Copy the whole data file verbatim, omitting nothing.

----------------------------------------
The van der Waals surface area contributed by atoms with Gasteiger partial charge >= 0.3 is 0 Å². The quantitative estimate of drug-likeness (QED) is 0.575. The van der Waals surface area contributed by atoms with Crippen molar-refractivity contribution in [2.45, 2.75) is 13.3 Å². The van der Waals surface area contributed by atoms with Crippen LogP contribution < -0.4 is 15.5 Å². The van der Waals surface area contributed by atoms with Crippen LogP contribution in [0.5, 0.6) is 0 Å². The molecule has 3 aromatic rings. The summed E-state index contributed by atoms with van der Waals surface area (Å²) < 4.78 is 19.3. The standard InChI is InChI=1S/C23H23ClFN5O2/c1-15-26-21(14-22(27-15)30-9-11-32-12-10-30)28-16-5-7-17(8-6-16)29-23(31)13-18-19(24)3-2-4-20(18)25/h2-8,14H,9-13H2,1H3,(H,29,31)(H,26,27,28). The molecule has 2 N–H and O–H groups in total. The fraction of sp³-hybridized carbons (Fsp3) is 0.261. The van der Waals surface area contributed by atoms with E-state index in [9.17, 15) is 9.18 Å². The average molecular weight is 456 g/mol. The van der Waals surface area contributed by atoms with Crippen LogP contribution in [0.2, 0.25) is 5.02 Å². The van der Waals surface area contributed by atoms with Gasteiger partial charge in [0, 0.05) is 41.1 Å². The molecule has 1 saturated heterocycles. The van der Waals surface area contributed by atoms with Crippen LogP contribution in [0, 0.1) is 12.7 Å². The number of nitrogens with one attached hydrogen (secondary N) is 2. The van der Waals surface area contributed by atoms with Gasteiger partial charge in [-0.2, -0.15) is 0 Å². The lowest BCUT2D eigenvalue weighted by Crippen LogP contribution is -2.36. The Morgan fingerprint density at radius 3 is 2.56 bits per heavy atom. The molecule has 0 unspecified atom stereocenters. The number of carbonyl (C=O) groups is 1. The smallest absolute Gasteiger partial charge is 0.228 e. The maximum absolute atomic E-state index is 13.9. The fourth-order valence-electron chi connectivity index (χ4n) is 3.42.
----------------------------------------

The van der Waals surface area contributed by atoms with Gasteiger partial charge >= 0.3 is 0 Å². The quantitative estimate of drug-likeness (QED) is 0.575. The van der Waals surface area contributed by atoms with Crippen molar-refractivity contribution in [2.45, 2.75) is 13.3 Å². The van der Waals surface area contributed by atoms with Crippen LogP contribution < -0.4 is 15.5 Å². The van der Waals surface area contributed by atoms with Crippen LogP contribution in [0.5, 0.6) is 0 Å². The molecule has 3 aromatic rings. The summed E-state index contributed by atoms with van der Waals surface area (Å²) < 4.78 is 19.3. The standard InChI is InChI=1S/C23H23ClFN5O2/c1-15-26-21(14-22(27-15)30-9-11-32-12-10-30)28-16-5-7-17(8-6-16)29-23(31)13-18-19(24)3-2-4-20(18)25/h2-8,14H,9-13H2,1H3,(H,29,31)(H,26,27,28). The molecule has 2 N–H and O–H groups in total. The fraction of sp³-hybridized carbons (Fsp3) is 0.261. The van der Waals surface area contributed by atoms with E-state index in [9.17, 15) is 9.18 Å². The average molecular weight is 456 g/mol. The van der Waals surface area contributed by atoms with Crippen LogP contribution in [0.2, 0.25) is 5.02 Å². The van der Waals surface area contributed by atoms with Gasteiger partial charge in [0, 0.05) is 41.1 Å². The molecule has 1 saturated heterocycles. The van der Waals surface area contributed by atoms with Crippen LogP contribution in [0, 0.1) is 12.7 Å². The number of nitrogens with one attached hydrogen (secondary N) is 2. The van der Waals surface area contributed by atoms with Gasteiger partial charge in [-0.2, -0.15) is 0 Å². The lowest BCUT2D eigenvalue weighted by Crippen LogP contribution is -2.36. The Morgan fingerprint density at radius 3 is 2.56 bits per heavy atom. The molecule has 0 unspecified atom stereocenters. The number of carbonyl (C=O) groups is 1. The smallest absolute Gasteiger partial charge is 0.228 e. The maximum absolute atomic E-state index is 13.9. The fourth-order valence-electron chi connectivity index (χ4n) is 3.42.